You see a lot of different people and livestock on the long distance buses. Chickens and goats are not uncommon. If a woman is standing with a baby, it’s a norm to hand a baby to you, a seated passenger, to hold the child in order to give her a break.

The second half of the shuttle was a private bus to the put-in, the small village of Dungeshor that is located straight down a canyon. The route our bus driver picked was shorter to save fuel but longer because of road conditions. Our bus rocked, creaked and moaned down the road for 8 hours only to cover 85km. “Singletrack” may be a better description than “road” as there were only inches to spare between rock walls and open air.

 Sideswiping other buses, scouting rock gardens and pushing our transport were common occurrences that quickly become norms. We reached Dungeshor after 10 pm to hastily inhale some food and beer from a generous restaurant owner who opened his doors after hours. Afterward, we set up our tents on the riverbank to welcome a solid, unwavering piece of ground to usher in some sleep.

The next morning, the guides were in their prime, having already started getting breakfast ready for everyone. Mani was no exception, greeting me with a great, white smile and a coffee to help orient my mind back to my body. The biggest surprise was all of the children hanging about camp. We were all warned not to leave our gear unattended. Later that day, I realized a carabineer walked off to hang out with the children. The guides seemed to include me that much more by laughing and sharing stories of gear gone lost.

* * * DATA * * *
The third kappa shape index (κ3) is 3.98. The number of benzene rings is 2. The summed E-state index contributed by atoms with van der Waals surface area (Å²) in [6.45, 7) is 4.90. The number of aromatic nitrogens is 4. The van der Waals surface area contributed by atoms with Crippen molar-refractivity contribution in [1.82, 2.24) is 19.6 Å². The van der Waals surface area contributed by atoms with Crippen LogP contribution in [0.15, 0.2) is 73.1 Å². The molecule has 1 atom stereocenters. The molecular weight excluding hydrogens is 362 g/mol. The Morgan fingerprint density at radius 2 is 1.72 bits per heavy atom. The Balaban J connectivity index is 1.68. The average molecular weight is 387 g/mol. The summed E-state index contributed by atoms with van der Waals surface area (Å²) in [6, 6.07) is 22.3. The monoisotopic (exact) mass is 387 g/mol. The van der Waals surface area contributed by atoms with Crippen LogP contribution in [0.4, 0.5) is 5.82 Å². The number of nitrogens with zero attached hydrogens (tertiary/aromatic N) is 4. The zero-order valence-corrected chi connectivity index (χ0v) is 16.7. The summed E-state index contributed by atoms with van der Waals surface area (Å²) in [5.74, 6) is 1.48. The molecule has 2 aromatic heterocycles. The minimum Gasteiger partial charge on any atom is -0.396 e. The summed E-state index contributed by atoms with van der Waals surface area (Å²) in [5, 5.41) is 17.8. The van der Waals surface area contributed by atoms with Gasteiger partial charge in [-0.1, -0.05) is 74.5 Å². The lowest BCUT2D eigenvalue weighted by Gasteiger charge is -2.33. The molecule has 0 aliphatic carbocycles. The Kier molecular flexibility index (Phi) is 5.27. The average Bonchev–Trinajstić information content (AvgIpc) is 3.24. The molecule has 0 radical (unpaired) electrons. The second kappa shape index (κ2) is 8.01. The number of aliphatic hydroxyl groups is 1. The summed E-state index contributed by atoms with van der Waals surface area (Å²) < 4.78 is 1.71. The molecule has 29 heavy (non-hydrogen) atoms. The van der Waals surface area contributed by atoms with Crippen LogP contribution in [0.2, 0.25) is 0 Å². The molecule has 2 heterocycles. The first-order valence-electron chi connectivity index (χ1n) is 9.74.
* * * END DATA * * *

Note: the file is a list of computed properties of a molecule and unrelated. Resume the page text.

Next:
Throughout the six days, Mani and his guides were exceptional hosts. It seemed as if they never stopped moving. Always quick to put a coffee in your hand, help you set up your campsite or to offer a meal. Every morning they would barter with local fisherman to add extra flair to the menu. On the water, I felt safe and involved in the risk management. All ideas were heard until a plan formed to be implemented with everyone on board. The standard followed by Mani was professional.

Six months after this trip, the strongest memories I have are of traveling to and from the river. Once I had oars in my hand and a blue sky above me I knew who I was and how I got there.

The total trip duration from Kathmandu to Kathmandu was 10 days included bus journey.

Thank you, Mani. I look forward to our next adventure.

Daniel Ives